Merlin receives new fans

Tiffany Kajiwara, Online Editor

The British Broadcasting Corporation, or BBC, started a show based on the legends of King Arthur in 2008. The focus of the story is the sorcerer instead of the king. Hence, the show is simply called “Merlin”.

The show strays from the original legends quite a bit. They kept many of the original names from the tale and whether they’re good or evil, but that’s about it. I recognize there must be variation to keep the audience hooked, but there are some ridiculous changes. In this version, Merlin is an attractive young man instead of a wise, wrinkled geezer with a two-foot long beard and a pointy hat. Not to mention the fact that Merlin isn’t Arthur’s adviser, but he’s his servant. It’s quite surprising at the beginning for a new audience member, but the shock eventually wears off as they grow used to the drastic change. Also, Arthur grew up in the household of his father instead of being raised by another family. Since he was pampered while growing up, he is arrogant as they get.

In spite of the modifications, the writers go about as if everyone watching the show already has the context of the original legend in mind. They mention Mordred, a character who in the original story was Arthur’s downfall, towards the beginning of the show and act all dramatic about it, but they didn’t set up his character correctly.

With the show being set in a time of kings and queens, we get to see a lot of sword fighting. I am in no ways an expert, but I thought it was done well. It’s slow enough to tell who was winning but fast enough to be stimulating and exciting. The action was well-integrated into the show.

The main characters are three dimensional and grow throughout the duration of the show. The fact that none of their personalities revolve solely around one trait makes the show more entertaining. Seeing their experiences change their views on the world and new sides of them revealed makes you get more attached to them. Their justification for why they change, whether it be for good or for worse, seem like valid motivation. They remain relatable despite their situation being completely different from anything we’d ever experience.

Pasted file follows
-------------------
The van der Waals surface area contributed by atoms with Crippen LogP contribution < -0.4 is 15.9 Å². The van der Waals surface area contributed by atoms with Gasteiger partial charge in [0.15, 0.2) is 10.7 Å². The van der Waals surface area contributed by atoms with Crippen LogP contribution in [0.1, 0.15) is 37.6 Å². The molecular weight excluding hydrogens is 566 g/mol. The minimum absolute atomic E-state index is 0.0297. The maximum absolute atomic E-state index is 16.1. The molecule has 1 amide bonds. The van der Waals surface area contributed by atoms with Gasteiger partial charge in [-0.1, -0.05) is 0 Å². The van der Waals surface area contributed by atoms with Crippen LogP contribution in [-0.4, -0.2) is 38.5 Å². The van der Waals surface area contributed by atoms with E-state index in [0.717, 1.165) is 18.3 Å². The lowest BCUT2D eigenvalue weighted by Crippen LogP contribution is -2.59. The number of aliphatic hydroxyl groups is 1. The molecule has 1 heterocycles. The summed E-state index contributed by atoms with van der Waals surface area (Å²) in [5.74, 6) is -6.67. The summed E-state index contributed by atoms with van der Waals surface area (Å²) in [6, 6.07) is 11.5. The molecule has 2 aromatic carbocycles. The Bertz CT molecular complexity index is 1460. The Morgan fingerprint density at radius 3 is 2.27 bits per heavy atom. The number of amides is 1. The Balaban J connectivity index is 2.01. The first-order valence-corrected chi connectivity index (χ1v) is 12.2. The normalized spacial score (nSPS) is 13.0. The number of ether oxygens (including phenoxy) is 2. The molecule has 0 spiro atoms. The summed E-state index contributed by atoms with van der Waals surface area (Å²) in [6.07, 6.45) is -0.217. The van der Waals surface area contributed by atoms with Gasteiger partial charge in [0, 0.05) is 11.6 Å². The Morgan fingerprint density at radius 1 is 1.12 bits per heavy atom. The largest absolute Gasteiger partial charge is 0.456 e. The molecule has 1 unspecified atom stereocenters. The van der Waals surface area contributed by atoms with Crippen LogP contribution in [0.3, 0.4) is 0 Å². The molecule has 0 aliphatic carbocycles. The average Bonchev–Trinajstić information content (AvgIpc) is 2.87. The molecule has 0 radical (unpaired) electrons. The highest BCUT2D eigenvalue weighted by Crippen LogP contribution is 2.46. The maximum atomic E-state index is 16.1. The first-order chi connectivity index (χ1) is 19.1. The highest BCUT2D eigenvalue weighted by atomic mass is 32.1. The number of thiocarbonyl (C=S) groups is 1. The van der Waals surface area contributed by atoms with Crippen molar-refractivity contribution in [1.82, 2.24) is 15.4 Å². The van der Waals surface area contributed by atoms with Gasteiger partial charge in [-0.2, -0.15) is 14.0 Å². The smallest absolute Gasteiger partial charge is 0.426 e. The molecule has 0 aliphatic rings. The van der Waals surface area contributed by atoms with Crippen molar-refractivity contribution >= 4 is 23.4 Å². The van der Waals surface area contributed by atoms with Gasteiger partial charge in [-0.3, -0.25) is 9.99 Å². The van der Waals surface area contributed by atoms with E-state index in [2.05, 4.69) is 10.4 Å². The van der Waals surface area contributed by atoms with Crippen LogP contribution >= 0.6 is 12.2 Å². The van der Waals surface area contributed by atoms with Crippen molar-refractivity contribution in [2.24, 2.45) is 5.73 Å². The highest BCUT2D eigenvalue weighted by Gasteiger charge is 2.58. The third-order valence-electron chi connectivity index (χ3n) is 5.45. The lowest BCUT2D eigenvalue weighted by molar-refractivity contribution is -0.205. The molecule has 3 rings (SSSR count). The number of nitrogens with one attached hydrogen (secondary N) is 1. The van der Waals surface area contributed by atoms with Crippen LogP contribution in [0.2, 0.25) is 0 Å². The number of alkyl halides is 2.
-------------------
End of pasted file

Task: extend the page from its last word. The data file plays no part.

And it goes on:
The personality differences lead to some quite entertaining conversations. Arthur and Merlin, relentlessly tease each other for each other’s faults and slip-ups. They’ve invented some unique insults, including dollophead and clotpole. Their sarcasm and one liners are all with the best intentions, and it’s just fun to watch. They keep you laughing with their witty banter.

The actual plotlines of the show aren’t bulletproof, but they’re captivating. I found myself immersed in this world of magic and monsters. I didn’t really realize how weird some of the storylines were until I was reflecting on it later. However, considering that magic is a critical aspect of the show, some of the outlandishness has to be forgiven.

The ending of the show is inconclusive to say the least. The viewer is left with many unanswered questions that arise within the last episode. The series of events leading to the end of the show was inevitable, but it still could have been done better. While it has to be recognized that the show was cancelled, leaving the writers scrambling to finish it off, the viewer is left with many questions after the end of the fifth season. It seemed badly paced and rushed.

Despite the imperfect ending, the show was amazing. There was plenty of humor, heartbreak, and happiness. It was well-constructed, and I’m glad I watched it.